BY AUGUSTO RODRIGUES
As Sao Tome in Panjim bustles with the sound of tourism, the seven odd guest houses within the ward add a glimpse of Goa not felt in most hotels – a personal touch. And one such place is Marquito’s Guest House which stretches from 31st January Road to Luis de Menezes Road.
“Since half of the house was not occupied, and my ageing mother loved to interact with people, the concept of a guest house germinated. That is how this rendezvous began in 1986,” recollects proprietor Chico Ursula de Sousa, as his eyes reflect his nostalgia for the Goa of the past.
Marquito’s Guest House is a 12 double-room stay with a restaurant and bar, but it is one of the few in the Sao Tome ward run by the family.
“Tourism is about the personal touch. When I started, the occupancy was about five to ten per cent. Business is a long horse, and you have to bet on the long horse,” explains Chico, who now proudly admits enjoying ninety per cent occupancy through the year.
“Empathy is part of the Goan flavour, and a perfect host is one who sees his guest go away with a smile. Tourism is more of an ideology,” admits Mark, the second son of the family that manages the guest house.
Sao Tome and Fontainhas are two wards of Panjim that draw tourists to admire its labyrinth-like architectural layout and its offering of authentic Goan food. Filled with guest houses, homestays, hotels and restaurants, tourists sometimes outnumber the locals in the area.
Despite the swell of visitors and the consequent after-effects of noise and traffic snarls, the habitants of Sao Tome are not always on the same page regarding how to balance tourism with the lifestyle they have grown up with.
“I agree that tourism, like other businesses, has its pitfalls, but they can be worked around if the government takes us into confidence before deciding to draw a roadmap for tourism. No roadmap will be complete without the locals being involved,” reasons Chico.
“We started with just 12 rooms, and we have added the bar and restaurant now, which is open for our guests only now. With changing times, I intend opening the facility to all, with my personal touch right through,” announces Chico, who can be anointed as one bubbly pot of enthusiasm left behind by the Portuguese.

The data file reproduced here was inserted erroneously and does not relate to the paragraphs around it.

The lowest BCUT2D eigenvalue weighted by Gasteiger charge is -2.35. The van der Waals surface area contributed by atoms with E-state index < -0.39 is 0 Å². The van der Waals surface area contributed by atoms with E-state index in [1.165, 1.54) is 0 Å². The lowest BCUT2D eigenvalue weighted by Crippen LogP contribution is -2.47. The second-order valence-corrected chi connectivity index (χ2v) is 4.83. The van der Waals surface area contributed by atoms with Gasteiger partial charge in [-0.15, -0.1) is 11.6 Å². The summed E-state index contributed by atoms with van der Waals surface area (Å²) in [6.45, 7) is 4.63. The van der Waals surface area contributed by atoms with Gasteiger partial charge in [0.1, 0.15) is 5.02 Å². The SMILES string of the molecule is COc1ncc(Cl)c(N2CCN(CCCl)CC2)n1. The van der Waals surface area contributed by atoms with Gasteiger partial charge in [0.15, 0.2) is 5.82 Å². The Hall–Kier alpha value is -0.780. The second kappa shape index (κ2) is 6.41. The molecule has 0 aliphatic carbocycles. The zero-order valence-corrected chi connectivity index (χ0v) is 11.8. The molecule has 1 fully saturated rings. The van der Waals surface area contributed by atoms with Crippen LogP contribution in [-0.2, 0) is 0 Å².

“When we started in ’86, we used to give the tourist guide who brought us business Rs 5 per room. Guides still get us business, but most of our guests are repeats. That is why the emphasis now is on how to take customer relations to another height,” explains Mark, who takes every experience with a guest as a life lesson.
“I have received offers from people to run this place, but I refuse because this place has characteristics of my ancestors that only we in the family are aware of. That is why I tell my sons I prefer to close this place than let it out. That is my madness, which I understand and enjoy,” says Chico, whilst also claiming that his guest house provides complimentary breakfast to all guests.
“The problem of tourists crowding the place to take photographs can be controlled if we all decide on what times they are allowed to take pictures. If a board is placed indicating the times, I am sure most of our problems would be solved,” avers Chico, who also believes that the prohibition of photography is not sustainable.
Mariquito’s Guest House buzzes with activity throughout the day.
If it is not guests going in or coming out, one sees tourists wandering into the lanes for a quick picture or sometimes to share a quick “hullo” and pick up titbits of the place and the de Sousa family is happy to share.
Sharing is an essence of life that is vastly misunderstood, but it can be felt, just like hope, after a cup of tea with Chico and his son Mark at Mariquito’s Guest House.
Check-in: 12.30 pm
Check out: 10 am